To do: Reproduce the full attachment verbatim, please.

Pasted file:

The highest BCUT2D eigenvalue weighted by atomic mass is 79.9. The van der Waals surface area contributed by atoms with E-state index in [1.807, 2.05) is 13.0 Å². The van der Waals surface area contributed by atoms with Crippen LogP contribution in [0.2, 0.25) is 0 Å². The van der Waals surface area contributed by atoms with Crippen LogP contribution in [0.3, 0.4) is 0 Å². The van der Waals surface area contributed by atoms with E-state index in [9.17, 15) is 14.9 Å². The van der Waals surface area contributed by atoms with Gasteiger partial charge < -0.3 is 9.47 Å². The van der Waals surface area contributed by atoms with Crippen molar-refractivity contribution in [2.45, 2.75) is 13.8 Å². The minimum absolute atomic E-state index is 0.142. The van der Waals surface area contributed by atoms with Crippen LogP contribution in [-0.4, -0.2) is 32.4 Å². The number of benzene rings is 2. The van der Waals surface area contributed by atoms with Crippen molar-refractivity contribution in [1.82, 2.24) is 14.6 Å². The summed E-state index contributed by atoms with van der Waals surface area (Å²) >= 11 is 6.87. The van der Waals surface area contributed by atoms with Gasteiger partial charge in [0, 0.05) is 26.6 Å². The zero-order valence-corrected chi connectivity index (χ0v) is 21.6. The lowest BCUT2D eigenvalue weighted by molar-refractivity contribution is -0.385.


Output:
The highest BCUT2D eigenvalue weighted by atomic mass is 79.9. The van der Waals surface area contributed by atoms with E-state index in [1.807, 2.05) is 13.0 Å². The van der Waals surface area contributed by atoms with Crippen LogP contribution in [0.2, 0.25) is 0 Å². The van der Waals surface area contributed by atoms with Crippen LogP contribution in [0.3, 0.4) is 0 Å². The van der Waals surface area contributed by atoms with E-state index in [9.17, 15) is 14.9 Å². The van der Waals surface area contributed by atoms with Gasteiger partial charge < -0.3 is 9.47 Å². The van der Waals surface area contributed by atoms with Crippen molar-refractivity contribution in [2.45, 2.75) is 13.8 Å². The minimum absolute atomic E-state index is 0.142. The van der Waals surface area contributed by atoms with Crippen LogP contribution in [-0.4, -0.2) is 32.4 Å². The number of benzene rings is 2. The van der Waals surface area contributed by atoms with Crippen molar-refractivity contribution in [1.82, 2.24) is 14.6 Å². The summed E-state index contributed by atoms with van der Waals surface area (Å²) >= 11 is 6.87. The van der Waals surface area contributed by atoms with Gasteiger partial charge in [0, 0.05) is 26.6 Å². The zero-order valence-corrected chi connectivity index (χ0v) is 21.6. The lowest BCUT2D eigenvalue weighted by molar-refractivity contribution is -0.385.